No matter what sector of the economy you look to, it’s all about personalized experiences. In today’s information-rich environment, you can access Netflix and find incredibly specific recommendations for movies and TV shows you might like based on your viewing history. When you shop on Amazon, you can browse books, clothing or household items that are unique to your shopping behaviors.
Beyond Amazon, the vast majority of retailers will use big data to identify whether you might be a recent college graduate, a mom, a global traveler, etc. and then push promotions, products and services that are designed to achieve high conversion rates on products you might want. Business intelligence (BI) and business analytics (BA) are tremendous resources for growing customer acquisition and retention in the retail industry. So why isn’t the financial services industry employing the same strategies?
A Banking Industry in Transition
The new reality is that having BI and BA is no longer a luxury, but a necessity in a world where fintech startups are starting to steal wallet share away from banks and credit unions. Millennials without deep-rooted loyalties to the traditional banking institution are flocking to the highly digitized and customized offerings of fintech companies. Instead of walking into your branch, they can get a loan from LendingClub, open a savings account with Digit or send money abroad via Facebook. Banking, as we know it, is undergoing a huge paradigm shift.
According to PwC’s report Retail Banking 2020: Evolution or Revolution? – 55% of bank executives view non-traditional players as a threat to traditional banks. Additionally, fewer than 20% of executives feel well-prepared for the future. The report states, “Powerful forces are transforming the retail banking industry. Growth remains elusive, costs are proving hard to contain and ROEs remain stubbornly low. Regulation is impacting business models and economics. Technology is rapidly evolving from an expensive challenge into a potent enabler of both customer experience and effective operations. Non-traditional players are challenging the established order, leading with customer-centric innovation.”
The Importance of Customer Centricity
Financial institutions are lagging behind with respect to fintech disruptors. According to the Digital Banking Report, The Power of Personalization in Banking, “Banks and credit unions are not keeping pace with consumer expectations and are ill-prepared to provide the level of customization and contextuality provided by other organizations such as Amazon, Uber, Apple, etc.”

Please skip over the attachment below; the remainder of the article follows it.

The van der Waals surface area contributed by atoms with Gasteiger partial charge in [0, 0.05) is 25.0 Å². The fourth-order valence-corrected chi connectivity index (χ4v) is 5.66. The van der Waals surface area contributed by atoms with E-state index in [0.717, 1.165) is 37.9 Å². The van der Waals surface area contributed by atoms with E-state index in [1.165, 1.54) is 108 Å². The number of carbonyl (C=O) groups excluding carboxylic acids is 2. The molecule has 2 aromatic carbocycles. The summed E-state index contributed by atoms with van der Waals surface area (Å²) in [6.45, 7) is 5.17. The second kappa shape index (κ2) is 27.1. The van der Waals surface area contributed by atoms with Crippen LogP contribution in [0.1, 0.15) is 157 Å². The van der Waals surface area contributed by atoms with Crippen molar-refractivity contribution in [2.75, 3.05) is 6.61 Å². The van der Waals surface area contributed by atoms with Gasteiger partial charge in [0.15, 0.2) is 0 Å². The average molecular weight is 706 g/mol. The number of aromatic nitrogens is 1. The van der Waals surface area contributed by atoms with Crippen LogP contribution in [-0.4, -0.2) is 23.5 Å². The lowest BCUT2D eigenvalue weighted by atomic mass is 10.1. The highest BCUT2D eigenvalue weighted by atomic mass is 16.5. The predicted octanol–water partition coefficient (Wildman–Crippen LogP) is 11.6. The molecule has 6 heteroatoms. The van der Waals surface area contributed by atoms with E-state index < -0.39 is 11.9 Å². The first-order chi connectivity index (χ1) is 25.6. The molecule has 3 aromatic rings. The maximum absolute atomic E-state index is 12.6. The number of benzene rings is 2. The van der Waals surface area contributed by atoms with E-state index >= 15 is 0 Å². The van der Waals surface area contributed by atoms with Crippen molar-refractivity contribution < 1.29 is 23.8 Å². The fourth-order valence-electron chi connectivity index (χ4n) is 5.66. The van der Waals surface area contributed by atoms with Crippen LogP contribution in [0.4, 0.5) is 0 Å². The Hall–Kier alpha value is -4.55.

The idea of customer centricity is crucial – if financial institutions focus exclusively on the customer and his/her specific needs, they can tap into their unrivaled scale and reach to not only stave off the competition, but experience tremendous success. PwC predicts that by 2020, “Banks will organize themselves around customers instead of products or channels” and they will recognize the uniqueness of each consumer and tailor their offerings so that “customers view banks as ‘meeting their needs’ not ‘pushing products.”
Customer Data and Advanced Analytics are Foundations for Success
Knowing that focusing on customer needs is the key to the survival of banks and credit unions, what can bank and credit union marketers do to truly understand their customers and members in order to optimize sales and marketing opportunities? In the same way fintech entrants have utilized technology to compete, so must financial marketers. And it’s important that we stop viewing technology as merely the domain of IT departments, but as a tool for marketing and overall strategic success.
Data is where all marketing efforts should begin, not end. Frank Koechlein, Managing Director, Velocity Marketing Analytics, noted, “BA/BI is a critical necessity. The sales of BA/BI software is expected to increase to approximately $17 billion in 2017. This means not only will financial institutions be expanding their current BA/BI capabilities – but many will be launching this capability for the first time. In either case, if you don’t have an analytics platform, your financial institution is at a significant disadvantage.”
BA/BI is rising to the top of banks’ and credit unions’ priority lists. According to the Digital Banking Report’s 2017 Financial Marketing Trends, “National and regional banks have the desire to improve analytics capabilities as one of their highest priority in 2017, continuing a trend from last year.”
Why BI and BA Matters
The reason why BI and BA matter for financial marketers is the sheer opportunity cost. Having a robust BI/BA culture, process and infrastructure directly translate into increased conversion and revenues.
Here’s a snapshot:
- Using data to make better marketing decisions can increase marketing productivity by 15-20% – that’s as much as $200bi given the average annual global marketing spend of $1 trillion (McKinsey: Digitizing the Consumer Decision Journey)
- Financial services organizations estimate that if they were able to successfully offer customers and employees a highly individualized experience, they would earn an additional 14% in annual revenue. For a $1 billion bank or credit union, that’s $140 million a year in additional revenue. (The Financial Brand: Individualized Experiences: Your Multi-Million Dollar Opportunity)
- Banks that apply analytics to customer data have a four-percentage point lead in market share over banks that do not (Capgemini Consulting: Big Data Alchemy: How can Banks Maximize the Value of their Customer Data)
Data-fueled advanced analytics empower marketers with the power of customer insight. As consumers’ buying behaviors become increasingly complex and non-linear, financial marketers must be able to carefully understand their customers’ motivations and preferences. As a recent Financial Brand article noted, “To capitalize on opportunities, banks must leverage the wealth of informational assets at their disposal. They must analyze structured and unstructured customer data, and deliver real-time insights that result in unique and compelling opportunities for customer engagement. Most importantly, they must provide advice and solutions across multiple channels.”
The bottom line? BI/BA isn’t just about getting more helpful information. It’s about using data to drive marketing performance, and transforming marketing campaigns into high-performing, revenue generating customer acquisition strategies.